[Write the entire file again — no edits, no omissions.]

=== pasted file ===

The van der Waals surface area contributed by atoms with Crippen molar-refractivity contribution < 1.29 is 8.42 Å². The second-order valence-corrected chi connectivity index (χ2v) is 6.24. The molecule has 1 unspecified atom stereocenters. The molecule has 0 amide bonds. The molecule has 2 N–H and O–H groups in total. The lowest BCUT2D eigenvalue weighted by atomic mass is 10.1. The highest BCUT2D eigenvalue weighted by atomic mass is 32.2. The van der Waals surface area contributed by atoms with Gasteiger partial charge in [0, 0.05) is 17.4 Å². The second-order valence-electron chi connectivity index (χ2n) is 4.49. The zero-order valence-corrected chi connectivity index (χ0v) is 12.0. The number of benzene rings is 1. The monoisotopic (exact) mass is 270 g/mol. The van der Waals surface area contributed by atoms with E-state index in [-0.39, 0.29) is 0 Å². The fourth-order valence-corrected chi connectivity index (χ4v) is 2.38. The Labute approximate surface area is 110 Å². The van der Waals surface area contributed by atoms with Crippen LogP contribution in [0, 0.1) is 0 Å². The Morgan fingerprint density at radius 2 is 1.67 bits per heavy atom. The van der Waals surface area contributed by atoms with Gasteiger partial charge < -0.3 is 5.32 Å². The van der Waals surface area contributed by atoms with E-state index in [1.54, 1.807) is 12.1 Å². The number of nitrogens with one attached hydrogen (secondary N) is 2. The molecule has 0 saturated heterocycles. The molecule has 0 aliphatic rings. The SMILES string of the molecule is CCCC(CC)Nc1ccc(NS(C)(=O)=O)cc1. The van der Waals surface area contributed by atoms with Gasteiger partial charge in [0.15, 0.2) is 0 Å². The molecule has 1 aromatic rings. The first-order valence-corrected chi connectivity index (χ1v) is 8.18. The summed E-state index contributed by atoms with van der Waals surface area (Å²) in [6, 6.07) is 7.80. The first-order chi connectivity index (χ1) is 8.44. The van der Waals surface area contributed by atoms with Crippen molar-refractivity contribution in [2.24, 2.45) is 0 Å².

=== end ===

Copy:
The van der Waals surface area contributed by atoms with Crippen molar-refractivity contribution < 1.29 is 8.42 Å². The second-order valence-corrected chi connectivity index (χ2v) is 6.24. The molecule has 1 unspecified atom stereocenters. The molecule has 0 amide bonds. The molecule has 2 N–H and O–H groups in total. The lowest BCUT2D eigenvalue weighted by atomic mass is 10.1. The highest BCUT2D eigenvalue weighted by atomic mass is 32.2. The van der Waals surface area contributed by atoms with Gasteiger partial charge in [0, 0.05) is 17.4 Å². The second-order valence-electron chi connectivity index (χ2n) is 4.49. The zero-order valence-corrected chi connectivity index (χ0v) is 12.0. The number of benzene rings is 1. The monoisotopic (exact) mass is 270 g/mol. The van der Waals surface area contributed by atoms with E-state index in [-0.39, 0.29) is 0 Å². The fourth-order valence-corrected chi connectivity index (χ4v) is 2.38. The Labute approximate surface area is 110 Å². The van der Waals surface area contributed by atoms with Crippen LogP contribution in [0, 0.1) is 0 Å². The Morgan fingerprint density at radius 2 is 1.67 bits per heavy atom. The van der Waals surface area contributed by atoms with Gasteiger partial charge < -0.3 is 5.32 Å². The van der Waals surface area contributed by atoms with E-state index in [1.54, 1.807) is 12.1 Å². The number of nitrogens with one attached hydrogen (secondary N) is 2. The molecule has 0 saturated heterocycles. The molecule has 0 aliphatic rings. The SMILES string of the molecule is CCCC(CC)Nc1ccc(NS(C)(=O)=O)cc1. The van der Waals surface area contributed by atoms with Gasteiger partial charge in [0.15, 0.2) is 0 Å². The molecule has 1 aromatic rings. The first-order valence-corrected chi connectivity index (χ1v) is 8.18. The summed E-state index contributed by atoms with van der Waals surface area (Å²) in [6, 6.07) is 7.80. The first-order chi connectivity index (χ1) is 8.44. The van der Waals surface area contributed by atoms with Crippen molar-refractivity contribution in [2.24, 2.45) is 0 Å².